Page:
The Maryland Department of Natural Resources (MD DNR) has placed the complete draft State Wildlife Action Plan online for review. MD DNR is seeking public comment on the entire draft plan which includes ten chapters, appendices, and supplementary documents. The Maryland State Wildlife Action Plan (SWAP) is a non-regulatory strategy to guide the conservation of the state’s wide range of fish, plants, and wildlife. This Plan is a revised version of the Wildlife Diversity Conservation Plan which was completed in 2005. The U.S. Fish and Wildlife Service requires that each state review and revise their action plan every 10 years. The Department has led the effort for Maryland, working with other federal, state and local organizations to describe recommended projects for wildlife conservation.
The most interesting tables for LepLog readers are likely to be the listing of insects considered to be Species of Greatest Conservation Need (in Appendix 1) and the Conservation Action for Species of Greatest Conservation Need (in Appendix 7).
I suppose it is worth mentioning at this point that many of us who attended the special workshop on insect conservation that informed this part of the Plan strongly recommended against listing Monarch as a species facing any kind of conservation threat in Maryland that we can do anything about (their wintering habitat in Mexico is another matter). In the year since that meeting an even stronger case has been made in the scientific literature that Monarch populations in Maryland and surrounding states are stable and robust. Nevertheless, Monarch is listed along with such critically imperiled species as Olympia Marble, King’s Hairstreak, and Chermock’s Mulberry Wing. It’s hard to imagine another Species of Greatest Conservation Need that one can walk into most any field (and many suburban gardens) in Maryland in August and see in some numbers.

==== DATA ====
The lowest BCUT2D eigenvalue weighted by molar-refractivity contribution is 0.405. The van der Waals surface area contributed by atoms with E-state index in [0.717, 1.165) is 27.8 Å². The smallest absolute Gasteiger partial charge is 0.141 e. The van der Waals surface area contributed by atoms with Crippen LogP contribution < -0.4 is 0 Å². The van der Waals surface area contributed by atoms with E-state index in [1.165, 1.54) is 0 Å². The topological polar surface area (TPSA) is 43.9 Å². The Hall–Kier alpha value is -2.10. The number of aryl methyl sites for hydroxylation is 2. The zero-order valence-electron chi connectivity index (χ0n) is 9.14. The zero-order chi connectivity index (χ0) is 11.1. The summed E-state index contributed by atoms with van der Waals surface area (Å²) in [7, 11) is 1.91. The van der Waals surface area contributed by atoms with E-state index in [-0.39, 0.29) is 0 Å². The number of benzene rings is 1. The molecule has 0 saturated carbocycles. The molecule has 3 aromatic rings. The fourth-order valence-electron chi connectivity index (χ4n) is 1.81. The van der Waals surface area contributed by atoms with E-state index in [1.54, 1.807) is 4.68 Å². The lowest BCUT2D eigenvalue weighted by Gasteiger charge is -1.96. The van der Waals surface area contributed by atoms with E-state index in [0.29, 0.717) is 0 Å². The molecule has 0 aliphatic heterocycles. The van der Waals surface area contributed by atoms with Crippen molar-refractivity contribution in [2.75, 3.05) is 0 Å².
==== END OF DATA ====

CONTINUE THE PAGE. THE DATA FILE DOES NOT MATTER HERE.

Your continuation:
Public input is welcome on any part of the SWAP through the online comment form, by mail to: Maryland State Wildlife Action Plan Coordinator, 580 Taylor Ave., E-1, Annapolis, MD 21401, or by emailing email@example.com directly.